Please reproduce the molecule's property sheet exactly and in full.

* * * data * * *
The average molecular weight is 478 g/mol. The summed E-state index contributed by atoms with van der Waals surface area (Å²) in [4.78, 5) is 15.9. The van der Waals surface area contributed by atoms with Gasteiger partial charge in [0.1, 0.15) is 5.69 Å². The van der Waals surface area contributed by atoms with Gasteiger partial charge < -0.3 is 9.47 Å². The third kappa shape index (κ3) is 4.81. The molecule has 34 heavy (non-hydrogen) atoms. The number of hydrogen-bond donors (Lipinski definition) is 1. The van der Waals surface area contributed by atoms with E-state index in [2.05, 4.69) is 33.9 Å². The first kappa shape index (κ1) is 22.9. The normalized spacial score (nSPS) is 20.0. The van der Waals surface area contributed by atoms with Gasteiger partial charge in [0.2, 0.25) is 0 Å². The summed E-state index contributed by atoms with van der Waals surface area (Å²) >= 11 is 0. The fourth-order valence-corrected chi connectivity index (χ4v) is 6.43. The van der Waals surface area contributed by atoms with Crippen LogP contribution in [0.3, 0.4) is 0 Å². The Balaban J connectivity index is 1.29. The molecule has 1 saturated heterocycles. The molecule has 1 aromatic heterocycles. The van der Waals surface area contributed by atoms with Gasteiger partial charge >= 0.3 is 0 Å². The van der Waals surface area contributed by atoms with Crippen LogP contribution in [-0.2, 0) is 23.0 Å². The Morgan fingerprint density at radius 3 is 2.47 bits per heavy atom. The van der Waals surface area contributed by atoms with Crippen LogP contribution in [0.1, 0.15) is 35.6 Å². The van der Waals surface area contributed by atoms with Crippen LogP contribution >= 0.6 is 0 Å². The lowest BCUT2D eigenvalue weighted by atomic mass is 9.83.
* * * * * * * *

The average molecular weight is 478 g/mol. The summed E-state index contributed by atoms with van der Waals surface area (Å²) in [4.78, 5) is 15.9. The van der Waals surface area contributed by atoms with Gasteiger partial charge in [0.1, 0.15) is 5.69 Å². The van der Waals surface area contributed by atoms with Gasteiger partial charge < -0.3 is 9.47 Å². The third kappa shape index (κ3) is 4.81. The molecule has 34 heavy (non-hydrogen) atoms. The number of hydrogen-bond donors (Lipinski definition) is 1. The van der Waals surface area contributed by atoms with E-state index in [2.05, 4.69) is 33.9 Å². The first kappa shape index (κ1) is 22.9. The normalized spacial score (nSPS) is 20.0. The van der Waals surface area contributed by atoms with Gasteiger partial charge in [0.2, 0.25) is 0 Å². The summed E-state index contributed by atoms with van der Waals surface area (Å²) >= 11 is 0. The fourth-order valence-corrected chi connectivity index (χ4v) is 6.43. The van der Waals surface area contributed by atoms with Crippen LogP contribution in [0.3, 0.4) is 0 Å². The Balaban J connectivity index is 1.29. The molecule has 1 saturated heterocycles. The molecule has 1 aromatic heterocycles. The van der Waals surface area contributed by atoms with Gasteiger partial charge >= 0.3 is 0 Å². The van der Waals surface area contributed by atoms with Crippen LogP contribution in [-0.2, 0) is 23.0 Å². The Morgan fingerprint density at radius 3 is 2.47 bits per heavy atom. The van der Waals surface area contributed by atoms with Crippen LogP contribution in [0.1, 0.15) is 35.6 Å². The van der Waals surface area contributed by atoms with Crippen LogP contribution >= 0.6 is 0 Å². The lowest BCUT2D eigenvalue weighted by atomic mass is 9.83.